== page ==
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Introducing an easy way to deploy containers on Google Compute Engine virtual machines

November 29, 2017
Mykola Komarevskyy

Product Manager, Google Compute Engine

Containers are a popular way to deploy software thanks to their lightweight size and resource requirements, dependency isolation and portability. Today, we’re introducing an easy way to deploy and run containers on Google Compute Engine virtual machines and managed instance groups. This feature, which is currently in beta, allows you to take advantage of container deployment consistency while staying in your familiar IaaS environment.

Now you can easily deploy containers wherever you may need them on Google Cloud: Google Kubernetes Engine for multi-workload, microservice friendly container orchestration, Google App Engine flexible environment, a fully managed application platform, and now Compute Engine for VM-level container deployment.

Running containers on Compute Engine instances is handy in a number of scenarios: when you need to optimize CI/CD pipeline for applications running on VMs, finetune VM shape and infrastructure configuration for a specialized workload, integrate a containerized application into your existing IaaS infrastructure or launch a one-off instance of an application.

To run your container on a VM instance, or a managed instance group, simply provide an image name and specify your container runtime options when creating a VM or an instance template. Compute Engine takes care of the rest including supplying an up-to-date Container-Optimized OS image with Docker and starting the container upon VM boot with your runtime options.


You can now easily use containers without having to write startup scripts or learn about container orchestration tools, and can migrate to full container orchestration with Kubernetes Engine when you’re ready. Better yet, standard Compute Engine pricing applies — VM instances running containers cost the same as regular VMs.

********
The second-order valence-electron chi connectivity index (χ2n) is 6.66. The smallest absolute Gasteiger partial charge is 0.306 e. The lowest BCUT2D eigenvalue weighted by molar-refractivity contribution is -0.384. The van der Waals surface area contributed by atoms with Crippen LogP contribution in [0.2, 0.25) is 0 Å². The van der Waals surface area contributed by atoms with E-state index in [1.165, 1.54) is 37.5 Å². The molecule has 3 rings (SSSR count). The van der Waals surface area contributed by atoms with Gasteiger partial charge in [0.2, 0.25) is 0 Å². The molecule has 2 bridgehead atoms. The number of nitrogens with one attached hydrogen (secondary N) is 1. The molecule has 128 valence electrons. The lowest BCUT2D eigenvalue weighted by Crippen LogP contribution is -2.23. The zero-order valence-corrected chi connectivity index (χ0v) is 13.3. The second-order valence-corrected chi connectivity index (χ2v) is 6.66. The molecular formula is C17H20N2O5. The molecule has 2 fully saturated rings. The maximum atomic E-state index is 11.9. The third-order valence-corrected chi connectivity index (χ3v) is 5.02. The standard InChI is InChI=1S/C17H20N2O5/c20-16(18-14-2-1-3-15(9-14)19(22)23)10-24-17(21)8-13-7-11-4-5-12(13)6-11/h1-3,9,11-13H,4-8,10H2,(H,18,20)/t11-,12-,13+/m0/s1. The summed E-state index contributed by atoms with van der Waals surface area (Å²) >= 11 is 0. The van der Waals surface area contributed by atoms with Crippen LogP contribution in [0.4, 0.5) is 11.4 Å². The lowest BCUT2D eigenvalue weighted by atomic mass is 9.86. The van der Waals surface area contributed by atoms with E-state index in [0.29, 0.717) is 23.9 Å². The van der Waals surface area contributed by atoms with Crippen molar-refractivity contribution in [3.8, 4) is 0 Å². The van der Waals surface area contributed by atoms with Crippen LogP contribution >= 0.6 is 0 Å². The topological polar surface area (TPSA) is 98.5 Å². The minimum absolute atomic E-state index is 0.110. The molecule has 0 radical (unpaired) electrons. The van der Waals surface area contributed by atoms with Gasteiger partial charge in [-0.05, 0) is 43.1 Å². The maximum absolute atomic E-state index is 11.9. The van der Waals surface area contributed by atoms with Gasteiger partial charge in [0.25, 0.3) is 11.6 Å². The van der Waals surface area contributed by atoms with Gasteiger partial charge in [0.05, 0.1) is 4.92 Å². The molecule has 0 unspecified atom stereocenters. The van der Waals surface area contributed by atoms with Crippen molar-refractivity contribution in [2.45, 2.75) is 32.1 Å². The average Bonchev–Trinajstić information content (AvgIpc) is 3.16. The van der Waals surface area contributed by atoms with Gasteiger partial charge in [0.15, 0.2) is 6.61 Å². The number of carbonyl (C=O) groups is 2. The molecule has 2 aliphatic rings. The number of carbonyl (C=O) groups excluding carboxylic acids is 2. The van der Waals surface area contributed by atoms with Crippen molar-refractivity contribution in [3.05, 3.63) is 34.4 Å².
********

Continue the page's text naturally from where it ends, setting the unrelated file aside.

How to deploy a container to a VM

To see the new container deployment method in action, let’s deploy an NGINX HTTP server to a virtual machine. To do this, you only need to configure three settings when creating a new instance:
  • Check Deploy a container image to this VM instance.
  • Provide Container image name. 
  • Check Allow HTTP traffic so that the VM instance can receive HTTP requests on port 80. 
Here's how the flow looks in Google Cloud Console:


Run a container from the gcloud command line

You can run a container on a VM instance with just one gcloud command:


Then, create a firewall rule to allow HTTP traffic to the VM instance so that you can see the NGINX welcome page:


To update such a container is just as easy:


Run a container on a managed instance group

With managed instance groups, you can take advantage of VM-level features like autoscaling, automatic recreation of unhealthy virtual machines, rolling updates, multi-zone deployments and load balancing. Running containers on managed instance groups is just as easy as on individual VMs and takes only two steps: (1) create an instance template and (2) create a group.

Let’s deploy the same NGINX server to a managed instance group of three virtual machines.

Step 1: Create an instance template with a container.


The http-server tag allows HTTP connections to port 80 of the VMs, created from the instance template. Make sure to keep the firewall rule from the previous example.

Step 2: Create a managed instance group.


The group will have three VM instances, each running the NGINX container.

Get started!

Interested in deploying containers on Compute Engine VM instances or managed instance groups? Take a look at the detailed step-by-step instructions and learn how to configure a range of container runtime options including environment variables, entrypoint command with parameters and volume mounts. Then, help us help you make using containers on Compute Engine even easier! Send your feedback, questions or requests to containers-on-mig@google.com.

Sign up for Google Cloud today and get $300 in credits to try out running containers directly on Compute Engine instances.

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